How To Make and Use Rose Infused Honey
Tranquility, love, and contentment are some of the emotions triggered when inhaling the beautiful aroma of the humble rose. For thousands of years, roses have been powerful symbols associated with love and beauty. Not only are roses an elegant way to say “I love you,” but they offer extraordinary health benefits, both for our bodies and spirits. A wonderful way to enjoy the beauty, aroma, and beneficial properties of the rose is to create a simple rose infused honey.
Let me share the wonders of the rose—the history, magic, and power of the rose, varieties used for making herbal preparations, how to create a simple rose infused honey, and ways to use rose-infused honey.
History and Folklore of the Rose
Distinctive, exceptional, alluring, exquisite, and graceful; the significance of roses is a common theme in art, religion, myth and folklore through the ages.
Aphrodite, the Greek goddess of love, beauty, and eternal youth, shed tears when grieving the death of her lover Adonis. Her tears turned a white rose to red.
In Christianity, the red rose has symbolized the blood and suffering of Christ.
Rose is associated with Isis, the most significant goddess of the Egyptians, representing the purest example of the loving wife and mother.
In Islam, the rose has a significant role in art and symbolizes truth and love.
The Many Varieties of Rose
Roses are herbaceous shrubs found throughout the northern and southern hemispheres. There are thousands of varieties of rose species. When choosing roses for making herbal preparations, the best varieties are those with a strong fragrance.
Some of the commonly used varieties for making rose preparations are:
- The apothecary rose (Rosa gallica officinalis) – This rose has a history of use for medicinal purposes since medieval times.
- Autumn damask (Rosa damascene semperflorens) – This variety is exceptionally fragrant and cultivated for rose oil.
- The cabbage rose (Rosa centifolia) – This rose produces a strong fragrance and is also cultivated for rose oil.
Using Rose In Herbal Preparations
In the 1st century C.E., Pliny the Elder recorded thirty-two different therapeutic uses of the rose. Roses were grown in medieval gardens for their beauty; as food, and for making rose remedies.
Scent is a powerful way to alter your mood. Try inhaling the scent of a rose and feel the effects as its delicate aroma lifts your mood. Herbalists commonly use roses to support those suffering from a broken heart, grief, or sadness (Rose, 2007).
Rose petals are astringent and frequently used in skin care products (Grieve, n.d.). Rosewater can be used directly or as part of a skin care product. Roses are sensual and evoke the spirit of love in the heart and mind, and are considered an aphrodisiac. The rose is often used to lift depressive moods and to create a sense of well-being (Rose, 2007).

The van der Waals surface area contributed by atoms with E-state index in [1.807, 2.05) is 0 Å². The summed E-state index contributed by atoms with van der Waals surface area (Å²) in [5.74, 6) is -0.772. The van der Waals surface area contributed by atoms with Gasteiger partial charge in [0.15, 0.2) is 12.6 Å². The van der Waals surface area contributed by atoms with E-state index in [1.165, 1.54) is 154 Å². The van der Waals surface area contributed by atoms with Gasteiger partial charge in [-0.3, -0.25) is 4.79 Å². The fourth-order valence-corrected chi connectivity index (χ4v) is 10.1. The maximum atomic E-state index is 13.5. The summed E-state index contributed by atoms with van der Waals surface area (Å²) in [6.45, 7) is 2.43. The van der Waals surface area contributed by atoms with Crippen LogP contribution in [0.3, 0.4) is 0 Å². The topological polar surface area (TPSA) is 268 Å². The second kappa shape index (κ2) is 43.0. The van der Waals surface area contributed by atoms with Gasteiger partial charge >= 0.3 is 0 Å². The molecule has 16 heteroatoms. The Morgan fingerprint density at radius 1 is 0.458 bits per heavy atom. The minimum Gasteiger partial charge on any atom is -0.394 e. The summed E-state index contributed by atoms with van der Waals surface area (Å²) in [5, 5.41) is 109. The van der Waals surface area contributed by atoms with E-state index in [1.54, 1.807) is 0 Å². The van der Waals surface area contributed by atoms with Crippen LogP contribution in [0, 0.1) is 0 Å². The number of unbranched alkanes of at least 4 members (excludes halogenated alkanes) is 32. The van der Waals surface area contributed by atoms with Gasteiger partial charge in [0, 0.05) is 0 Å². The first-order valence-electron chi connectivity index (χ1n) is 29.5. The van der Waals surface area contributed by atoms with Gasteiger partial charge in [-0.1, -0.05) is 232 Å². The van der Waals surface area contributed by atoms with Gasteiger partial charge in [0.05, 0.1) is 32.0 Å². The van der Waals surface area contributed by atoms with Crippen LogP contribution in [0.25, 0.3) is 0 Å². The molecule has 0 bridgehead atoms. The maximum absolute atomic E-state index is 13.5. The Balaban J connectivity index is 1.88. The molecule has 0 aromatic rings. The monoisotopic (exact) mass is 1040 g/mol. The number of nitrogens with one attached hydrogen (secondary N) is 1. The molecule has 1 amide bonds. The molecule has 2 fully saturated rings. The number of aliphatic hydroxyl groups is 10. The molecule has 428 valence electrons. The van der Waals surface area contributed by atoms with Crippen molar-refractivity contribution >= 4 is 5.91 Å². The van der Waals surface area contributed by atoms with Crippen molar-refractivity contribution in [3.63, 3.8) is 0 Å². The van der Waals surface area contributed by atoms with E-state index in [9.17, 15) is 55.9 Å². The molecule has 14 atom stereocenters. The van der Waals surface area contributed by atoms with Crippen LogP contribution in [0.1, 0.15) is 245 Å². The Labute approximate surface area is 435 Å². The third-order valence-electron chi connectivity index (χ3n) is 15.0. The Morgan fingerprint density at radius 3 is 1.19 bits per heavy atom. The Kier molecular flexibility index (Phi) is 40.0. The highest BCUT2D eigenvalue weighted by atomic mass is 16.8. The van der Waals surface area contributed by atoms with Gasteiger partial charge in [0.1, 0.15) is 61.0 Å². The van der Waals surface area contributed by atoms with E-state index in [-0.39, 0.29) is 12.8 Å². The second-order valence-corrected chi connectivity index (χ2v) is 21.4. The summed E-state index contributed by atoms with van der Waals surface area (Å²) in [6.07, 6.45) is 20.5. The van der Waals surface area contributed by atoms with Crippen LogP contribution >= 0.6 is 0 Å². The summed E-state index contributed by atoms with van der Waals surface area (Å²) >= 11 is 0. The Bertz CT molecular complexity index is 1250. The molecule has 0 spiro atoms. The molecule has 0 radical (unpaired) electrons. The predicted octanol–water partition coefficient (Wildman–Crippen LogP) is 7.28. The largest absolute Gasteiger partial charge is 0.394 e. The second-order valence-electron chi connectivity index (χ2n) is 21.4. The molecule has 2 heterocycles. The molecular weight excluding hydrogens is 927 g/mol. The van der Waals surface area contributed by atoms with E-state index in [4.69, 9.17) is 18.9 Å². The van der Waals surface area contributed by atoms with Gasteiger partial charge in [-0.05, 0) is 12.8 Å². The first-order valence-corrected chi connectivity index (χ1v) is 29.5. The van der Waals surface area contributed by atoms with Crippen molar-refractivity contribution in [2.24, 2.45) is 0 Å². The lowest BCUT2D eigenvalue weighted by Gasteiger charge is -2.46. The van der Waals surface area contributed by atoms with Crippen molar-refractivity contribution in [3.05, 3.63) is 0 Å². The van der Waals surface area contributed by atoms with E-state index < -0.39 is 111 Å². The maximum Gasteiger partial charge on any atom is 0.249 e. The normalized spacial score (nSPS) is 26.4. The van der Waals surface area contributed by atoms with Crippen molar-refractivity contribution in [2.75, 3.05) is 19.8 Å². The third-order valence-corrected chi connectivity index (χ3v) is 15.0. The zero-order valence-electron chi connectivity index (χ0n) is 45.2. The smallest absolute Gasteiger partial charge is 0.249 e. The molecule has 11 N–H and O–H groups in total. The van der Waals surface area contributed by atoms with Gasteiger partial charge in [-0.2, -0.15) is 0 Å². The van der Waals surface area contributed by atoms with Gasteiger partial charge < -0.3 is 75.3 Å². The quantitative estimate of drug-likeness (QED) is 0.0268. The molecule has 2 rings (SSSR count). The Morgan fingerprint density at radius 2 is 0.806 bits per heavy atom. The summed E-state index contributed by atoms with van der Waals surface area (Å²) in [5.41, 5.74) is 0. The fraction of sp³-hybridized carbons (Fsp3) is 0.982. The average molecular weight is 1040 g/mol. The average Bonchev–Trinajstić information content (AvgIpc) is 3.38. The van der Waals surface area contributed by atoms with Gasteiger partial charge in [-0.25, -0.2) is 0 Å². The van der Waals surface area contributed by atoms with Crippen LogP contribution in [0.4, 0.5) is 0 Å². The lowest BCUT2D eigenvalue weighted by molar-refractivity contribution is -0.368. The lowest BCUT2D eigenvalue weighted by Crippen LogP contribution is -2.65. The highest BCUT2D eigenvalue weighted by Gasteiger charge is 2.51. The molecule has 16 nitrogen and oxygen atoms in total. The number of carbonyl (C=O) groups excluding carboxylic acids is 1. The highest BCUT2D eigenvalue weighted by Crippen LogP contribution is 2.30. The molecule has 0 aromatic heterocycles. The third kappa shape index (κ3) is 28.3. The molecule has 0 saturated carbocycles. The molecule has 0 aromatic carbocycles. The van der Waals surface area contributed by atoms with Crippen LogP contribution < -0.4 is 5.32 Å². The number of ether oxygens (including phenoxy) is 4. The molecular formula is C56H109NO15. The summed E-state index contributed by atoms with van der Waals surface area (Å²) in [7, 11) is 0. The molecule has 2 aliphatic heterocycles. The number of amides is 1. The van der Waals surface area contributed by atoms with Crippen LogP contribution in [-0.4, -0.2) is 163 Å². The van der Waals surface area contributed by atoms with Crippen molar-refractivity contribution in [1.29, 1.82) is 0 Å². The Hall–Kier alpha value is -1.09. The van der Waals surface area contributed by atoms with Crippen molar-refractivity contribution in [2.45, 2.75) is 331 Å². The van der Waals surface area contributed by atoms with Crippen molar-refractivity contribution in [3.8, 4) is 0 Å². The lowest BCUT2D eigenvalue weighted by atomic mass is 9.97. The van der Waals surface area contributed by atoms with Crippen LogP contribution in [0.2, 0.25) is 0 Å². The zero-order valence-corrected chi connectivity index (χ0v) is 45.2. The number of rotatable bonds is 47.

The energy of the rose is fluid and elegant and has a way of adjusting to the body’s needs. Common uses for rose include; calming heart palpitations, reducing nervous tension, to relieve sadness, eliminate liver congestion, and reduce inflammation throughout the body (Wood, 2008). Spiritually and emotionally, the rose can offer profound effects.
The following are key actions attributed to the rose:
- blood tonic
- digestive stimulant
- increases bile production
- kidney tonic
- menstrual regulator
The Whole Rose
When making herbal preparations with rose, all parts can be used including; flowers, petals, rosehips, root, root bark, and essential oil. When choosing roses for making food, remedies, or skin care, use only organically grown roses. Roses with the most fragrance make the most effective remedies.
How To Make A Rose Infused Honey
Rose infused honey is a delightful way to enjoy the benefits of rose. Simple, yet luxurious, rose honey is a treat and makes a wonderful gift for those you love.
Rose Infused Honey
Fresh or dried rose petals (enough to fill your jar)
Honey (raw is best)
- Gather fresh or dried rose petals (if you are harvesting your own, be sure to use only non-sprayed to avoid toxins) or you can order dried rose petals
- If harvested, lay the rose petals on paper to allow any insects to find their way out
- Fill your jar with rose petals
- Fill the jar with honey
- Stir to remove air bubbles
- Add more honey as needed to completely cover the rose petals
- Allow the honey to infuse for a few days before using
- At this point, you can either strain the petals from the honey, or serve the honey with the petals
How to Use Your Rose Infused Honey
Rose infused honey can be used anyway you would use unflavored honey.
Here are a few suggestions:
- Add rose honey to teas for an uplifting aroma and for lifting your mood
- Rose honey is a delicious and decorative topping for desserts
- Add to hot cereals like oatmeal – a delightful taste of summer in winter months!
- Add to plain yogurt
- Serve on toast
- Enjoy a spoonful when you are feeling anxious or upset
- Give to those you love
Roses are often overlooked for their therapeutic benefits. They offer many benefits beyond skin care, and creating a simple rose infused honey is a beautiful way to enjoy the aesthetic, physiological, and spiritual gifts of the alluring rose.
Learn even more about roses and how to use them in The Herbarium.
Further Resources on Rose Medicine:
Herbal Academy article on How to Make and use Rose Water: https://theherbalacademy.com/how-to-make-and-use-rose-water/
Grieve, M. (n.d.). Roses [Website]. Retrieved on 1/5/2017 from http://botanical.com/botanical/mgmh/r/roses-18.html#con
Rose, K. (2007). Sweet Medicine: Healing with the Wild Heart of Rose [Website]. Retrieved on 1/5/2017 from http://bearmedicineherbals.com/sweet-medicine-healing-with-the-wild-heart-of-rose.html
Wood, M. (2008). The earthwise herbal: A complete guide to old world medicinal plants. Berkeley, CA: North Atlantic Books.